Background: The Medicare population has documented racial/ethnic disparities in colorectal cancer (CRC) screening, but it is unknown whether these disparities differ across geographic regions.
Methods: Among Medicare enrollees within 8 US states, we ascertained up-to-date CRC screening on December 31, 2003 (fecal occult blood testing in the prior year or sigmoidoscopy or colonoscopy in the prior 5 years). Logistic regression models tested for regional variation in up-to-date status among white versus different nonwhite populations (blacks, Asian/Pacific Islanders [APIs], Hispanics). We estimated regression-adjusted region-specific prevalence of up-to-date status by race/ethnicity and compared adjusted white versus nonwhite up-to-date prevalence across regions by using generalized least squares regression.
Results: White versus nonwhite up-to-date status varied significantly across regions for blacks (P = .01) and APIs (P < .001) but not Hispanics (P = .62). Whereas the white versus black differences in proportion up-to-date were greatest in Atlanta (Georgia), rural Georgia, and the San Francisco Bay Area of California (range, 10%-16% differences, blacks<whites); there were no significant white versus black differences in Connecticut, Seattle (Washington) or Iowa. Whereas APIs had significantly lower up-to-date prevalence than whites in Michigan and the California regions of San Francisco, Los Angeles, and San Jose (range, 4%-15% differences, APIs<whites), APIs in Hawaii had higher up-to-date status than whites (52% vs 38% P < .001). White versus Hispanic differences were substantial but homogeneous across regions (range, 8%-16% differences, Hispanics<whites). In contrast to nonwhites, there was little geographic variation in up-to-date status among whites.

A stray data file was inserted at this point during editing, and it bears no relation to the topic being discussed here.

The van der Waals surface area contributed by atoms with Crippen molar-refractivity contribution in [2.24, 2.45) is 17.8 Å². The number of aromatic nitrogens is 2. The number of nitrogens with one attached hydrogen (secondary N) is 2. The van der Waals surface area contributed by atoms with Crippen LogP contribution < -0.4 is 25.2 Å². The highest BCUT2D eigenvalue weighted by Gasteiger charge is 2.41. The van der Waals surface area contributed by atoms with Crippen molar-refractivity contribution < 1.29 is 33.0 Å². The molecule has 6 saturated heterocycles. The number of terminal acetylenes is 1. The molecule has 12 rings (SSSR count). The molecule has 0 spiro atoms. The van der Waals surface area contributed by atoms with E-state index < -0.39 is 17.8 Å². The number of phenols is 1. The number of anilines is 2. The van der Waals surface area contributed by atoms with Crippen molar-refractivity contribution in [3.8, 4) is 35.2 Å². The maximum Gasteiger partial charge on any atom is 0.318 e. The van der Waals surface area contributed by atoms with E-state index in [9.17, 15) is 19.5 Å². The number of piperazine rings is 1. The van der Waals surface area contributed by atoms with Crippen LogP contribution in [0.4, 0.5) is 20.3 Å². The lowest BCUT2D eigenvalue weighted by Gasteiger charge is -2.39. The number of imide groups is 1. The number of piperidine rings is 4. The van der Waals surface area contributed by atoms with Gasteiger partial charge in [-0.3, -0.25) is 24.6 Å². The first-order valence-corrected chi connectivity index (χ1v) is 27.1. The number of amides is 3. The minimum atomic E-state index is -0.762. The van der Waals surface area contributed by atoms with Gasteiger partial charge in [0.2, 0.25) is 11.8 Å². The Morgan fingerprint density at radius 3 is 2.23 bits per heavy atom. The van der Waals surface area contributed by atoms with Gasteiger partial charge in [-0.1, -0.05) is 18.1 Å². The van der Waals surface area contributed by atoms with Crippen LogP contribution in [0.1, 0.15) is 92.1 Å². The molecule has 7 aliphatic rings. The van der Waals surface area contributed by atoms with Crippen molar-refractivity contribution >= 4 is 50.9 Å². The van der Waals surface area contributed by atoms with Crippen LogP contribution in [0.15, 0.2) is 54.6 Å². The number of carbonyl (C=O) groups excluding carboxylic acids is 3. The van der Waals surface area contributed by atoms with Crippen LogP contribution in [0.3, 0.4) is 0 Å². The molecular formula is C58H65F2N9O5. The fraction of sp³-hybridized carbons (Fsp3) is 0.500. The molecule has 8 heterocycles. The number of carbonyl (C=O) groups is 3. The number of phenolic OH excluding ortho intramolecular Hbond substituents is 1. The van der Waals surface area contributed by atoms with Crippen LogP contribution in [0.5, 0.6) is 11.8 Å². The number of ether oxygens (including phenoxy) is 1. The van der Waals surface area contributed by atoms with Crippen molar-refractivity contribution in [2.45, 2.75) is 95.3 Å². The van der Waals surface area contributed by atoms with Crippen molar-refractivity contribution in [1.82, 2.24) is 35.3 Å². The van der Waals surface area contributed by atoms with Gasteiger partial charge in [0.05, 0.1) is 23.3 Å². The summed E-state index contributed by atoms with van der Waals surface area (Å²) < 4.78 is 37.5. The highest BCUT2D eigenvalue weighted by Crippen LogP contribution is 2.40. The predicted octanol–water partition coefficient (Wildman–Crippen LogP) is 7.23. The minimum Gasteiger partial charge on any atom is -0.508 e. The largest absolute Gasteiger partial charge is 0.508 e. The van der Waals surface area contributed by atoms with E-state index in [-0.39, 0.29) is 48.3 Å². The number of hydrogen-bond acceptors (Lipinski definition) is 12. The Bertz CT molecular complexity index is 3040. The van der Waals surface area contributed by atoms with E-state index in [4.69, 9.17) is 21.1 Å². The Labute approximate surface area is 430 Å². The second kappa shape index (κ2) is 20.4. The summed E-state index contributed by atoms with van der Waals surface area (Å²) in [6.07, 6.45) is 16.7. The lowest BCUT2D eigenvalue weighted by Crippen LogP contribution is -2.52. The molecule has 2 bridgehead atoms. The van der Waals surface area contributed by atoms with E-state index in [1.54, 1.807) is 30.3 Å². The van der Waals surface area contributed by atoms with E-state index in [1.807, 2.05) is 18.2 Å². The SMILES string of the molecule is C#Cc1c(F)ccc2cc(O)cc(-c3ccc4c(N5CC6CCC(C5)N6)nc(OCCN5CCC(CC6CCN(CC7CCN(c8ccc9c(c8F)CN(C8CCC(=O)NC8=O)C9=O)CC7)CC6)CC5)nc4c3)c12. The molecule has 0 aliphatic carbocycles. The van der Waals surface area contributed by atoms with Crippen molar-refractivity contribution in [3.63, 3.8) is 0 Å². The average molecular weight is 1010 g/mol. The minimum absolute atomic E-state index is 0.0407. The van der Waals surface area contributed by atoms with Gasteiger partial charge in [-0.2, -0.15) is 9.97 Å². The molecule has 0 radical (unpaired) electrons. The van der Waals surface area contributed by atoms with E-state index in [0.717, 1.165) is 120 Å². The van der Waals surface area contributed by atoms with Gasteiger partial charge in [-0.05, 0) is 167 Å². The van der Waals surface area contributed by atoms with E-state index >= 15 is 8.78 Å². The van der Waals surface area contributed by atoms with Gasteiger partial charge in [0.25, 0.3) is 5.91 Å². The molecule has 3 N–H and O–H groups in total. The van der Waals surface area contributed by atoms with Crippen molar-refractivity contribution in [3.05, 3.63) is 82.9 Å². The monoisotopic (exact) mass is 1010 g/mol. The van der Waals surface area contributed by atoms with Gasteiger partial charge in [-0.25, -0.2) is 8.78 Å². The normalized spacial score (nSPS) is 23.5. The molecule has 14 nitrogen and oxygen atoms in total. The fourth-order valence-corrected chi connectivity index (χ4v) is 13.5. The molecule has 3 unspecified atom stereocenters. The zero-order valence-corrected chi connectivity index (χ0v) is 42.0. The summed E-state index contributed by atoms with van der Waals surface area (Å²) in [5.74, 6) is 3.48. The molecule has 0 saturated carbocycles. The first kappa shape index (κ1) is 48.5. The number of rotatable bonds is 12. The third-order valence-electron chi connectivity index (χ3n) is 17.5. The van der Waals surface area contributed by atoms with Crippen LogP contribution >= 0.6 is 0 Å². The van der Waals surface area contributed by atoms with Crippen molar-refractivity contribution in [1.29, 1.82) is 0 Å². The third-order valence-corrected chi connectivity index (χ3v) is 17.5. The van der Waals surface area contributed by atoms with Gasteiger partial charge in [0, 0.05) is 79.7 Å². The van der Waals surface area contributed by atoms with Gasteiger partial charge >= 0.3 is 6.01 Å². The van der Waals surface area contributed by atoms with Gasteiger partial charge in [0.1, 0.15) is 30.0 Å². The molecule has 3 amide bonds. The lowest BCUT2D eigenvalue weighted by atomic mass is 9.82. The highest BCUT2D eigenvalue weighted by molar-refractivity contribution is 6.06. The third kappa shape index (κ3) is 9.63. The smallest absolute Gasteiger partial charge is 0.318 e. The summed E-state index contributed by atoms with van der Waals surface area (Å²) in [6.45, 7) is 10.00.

Conclusions: Significant geographic variation in up-to-date status among black and API Medicare enrollees is associated with heterogeneous racial/ethnic disparities for these groups across US regions.
Copyright © 2011 American Cancer Society.